By Craig James

The Reserve Bank and home prices dominate attention in Australia over the week. The Reserve Bank Board meets on Tuesday, Governor Philip Lowe delivers a speech on Thursday, and the Bank will release the latest economic growth and inflation forecasts on Friday.

The week kicks off on Monday, with the release of the CoreLogic measure of home prices as well as the Performance of Manufacturing index. Manufacturing is currently in good shape, while home prices continue to lift across most capital cities. Across the nation, home prices rose by a substantial 1.4 per cent in March, matching similar gains in February and December 2016. In fact, over the four months to March, home prices have accelerated by 4.9 per cent – the strongest four-month period in 18 months. But data currently points to only a modest 0.2 per cent rise in prices in April.

On Tuesday, data on consumer confidence is issued at 9.30am AEST. While the Reserve Bank hands down the rates decision at 2.30pm.

If the Reserve Bank was looking to move rates in any direction, it would certainly have the opportunity to do so on Tuesday given that it would be able to flesh out its reasoning in the Statement of Monetary Policy released on Friday. However, it is a safe to assume that the cash rate is unlikely to move. 

Firstly, the Reserve Bank is relatively comfortable about how the economy is evolving and secondly the Federal Budget is released on May 9. The Reserve Bank Board would want to see the latest fiscal policy measures. 

On Wednesday, the Federal Chamber of Automotive Industries releases industry data on new vehicle sales while the Performance of Services index is also expected.

On Thursday, the Reserve Bank Governor delivers a speech at the Economic Society (QLD) Business Lunch. And the Bureau of Statistics releases international trade figures (exports and imports) for March. In February, the trade surplus lifted from $1,503 million to $3,574 million, powered by a surge in exports. In fact annual growth of exports was the fastest in eight years with exports especially lifting to China, Hong Kong and India.

And on Friday, the Reserve Bank releases the quarterly Statement on Monetary Policy which includes the latest economic forecasts. Investors will focus on any commentary on the Australian dollar and the state of the housing market. In addition on Friday, the Housing Industry Association releases data on new home sales.

Overseas: US employment data and FOMC meeting to dominate headlines

It is a busy week in the US in terms of economic events. The US jobs data will garner the most interest given it is considered the most important of the monthly statistics. Also, the Federal Reserve meet to decide rates.

The week begins on Sunday when China’s National Bureau of Statistics releases the results of purchasing manager surveys for manufacturing and services. Australia and New Zealand will be the first markets to react to the data on Monday.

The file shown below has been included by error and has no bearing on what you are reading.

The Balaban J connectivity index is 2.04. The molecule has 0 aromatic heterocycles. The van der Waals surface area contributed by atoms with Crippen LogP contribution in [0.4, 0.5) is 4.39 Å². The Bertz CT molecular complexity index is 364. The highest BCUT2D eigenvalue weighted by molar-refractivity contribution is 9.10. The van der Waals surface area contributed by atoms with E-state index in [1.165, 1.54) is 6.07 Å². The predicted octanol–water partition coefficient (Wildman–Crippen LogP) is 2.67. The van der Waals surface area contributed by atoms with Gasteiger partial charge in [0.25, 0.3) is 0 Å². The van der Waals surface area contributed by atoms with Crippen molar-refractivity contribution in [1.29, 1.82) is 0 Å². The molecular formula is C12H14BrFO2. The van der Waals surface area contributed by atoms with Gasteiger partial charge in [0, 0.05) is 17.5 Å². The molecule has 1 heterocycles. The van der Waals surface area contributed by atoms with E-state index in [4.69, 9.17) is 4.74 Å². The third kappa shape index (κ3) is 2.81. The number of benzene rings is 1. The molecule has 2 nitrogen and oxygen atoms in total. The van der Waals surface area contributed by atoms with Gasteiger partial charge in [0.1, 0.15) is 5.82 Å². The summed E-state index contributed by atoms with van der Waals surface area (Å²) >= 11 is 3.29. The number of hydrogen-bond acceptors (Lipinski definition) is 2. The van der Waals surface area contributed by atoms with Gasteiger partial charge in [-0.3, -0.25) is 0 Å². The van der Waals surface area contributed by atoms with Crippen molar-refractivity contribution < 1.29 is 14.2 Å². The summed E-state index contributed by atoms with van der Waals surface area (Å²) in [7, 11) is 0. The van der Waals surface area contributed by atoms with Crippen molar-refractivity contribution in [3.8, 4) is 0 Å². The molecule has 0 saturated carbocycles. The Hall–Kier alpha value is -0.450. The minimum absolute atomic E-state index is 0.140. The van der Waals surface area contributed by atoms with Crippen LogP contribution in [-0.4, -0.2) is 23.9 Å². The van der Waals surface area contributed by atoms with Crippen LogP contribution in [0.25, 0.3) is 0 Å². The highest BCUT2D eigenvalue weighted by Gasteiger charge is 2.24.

On Monday, the US version of the purchasing managers manufacturing survey is released together with data on construction spending. 

On Tuesday, the April data on new vehicle and truck sales is released together with the usual weekly figures on chain store sales. New vehicle sales are expected to have lifted by 4 per cent to a 17.2 million annual rate in April.

In China on Tuesday, the private sector Caixin manufacturing survey is released with the equivalent services gauge to be issued on Wednesday.

On Tuesday, the US Federal Reserve begins a two-day meeting (decision 4am in Sydney on Thursday morning). If there was any doubt about the likelihood of a rate hike, it was resolved with the weak jobs data for March. In short, the Fed should do nothing on rates this month. But updated economic forecasts may provide some guidance on the timing of future rate changes.

On Wednesday, the usual weekly data on mortgage applications is released together with purchasing manager surveys for services, and the ADP national employment index of private-sector jobs. 

On Thursday, factory orders, the trade balance and the final reading on durable goods orders for March are released. For the record, factory orders are expected to lift by 0.4 per cent, while a trade deficit of $44.4 billion is expected for March.

Also on Thursday, the usual weekly data on claims for unemployment insurance is issued together with the Challenger job layoffs series. 

On Friday, the US jobs report – non-farm payrolls – is released. And the focus will be on all the key measures – job growth, unemployment and wages. If jobs rise by 193,000 in April as expected with hourly earnings up 0.3 per cent, then the Federal Reserve should remain on track to lift interest rates twice in the second half of the year. Consumer credit data is also released on Friday.

There will also be five speeches by US Federal Reserve officials to watch on Friday.

Financial markets

  • The US profit reporting (earnings) season remains in full swing in the coming week. 
  • Among stocks reporting on Monday are Ferrari and Tenneco.
  • On Tuesday, reporting firms include Apple, Archer Daniels, BP, ConocoPhillips, Gilead Sciences, Merck & Co, MasterCard, and Pfizer.
  • On Wednesday, profit results include those from Carlyle Group, Facebook, Fitbit, Garmin, Groupon, Tesla, Time Warner, Transocean, and Yum! Brands.
  • On Thursday, earnings will come from Alibaba, Peabody Energy, Paramount Group, and Zynga.
  • And on Friday, financial updates will come from Berkshire Hathaway, and Cognisant.

Please note: This week’s report was written by Savanth Sebastian, Senior Economist.

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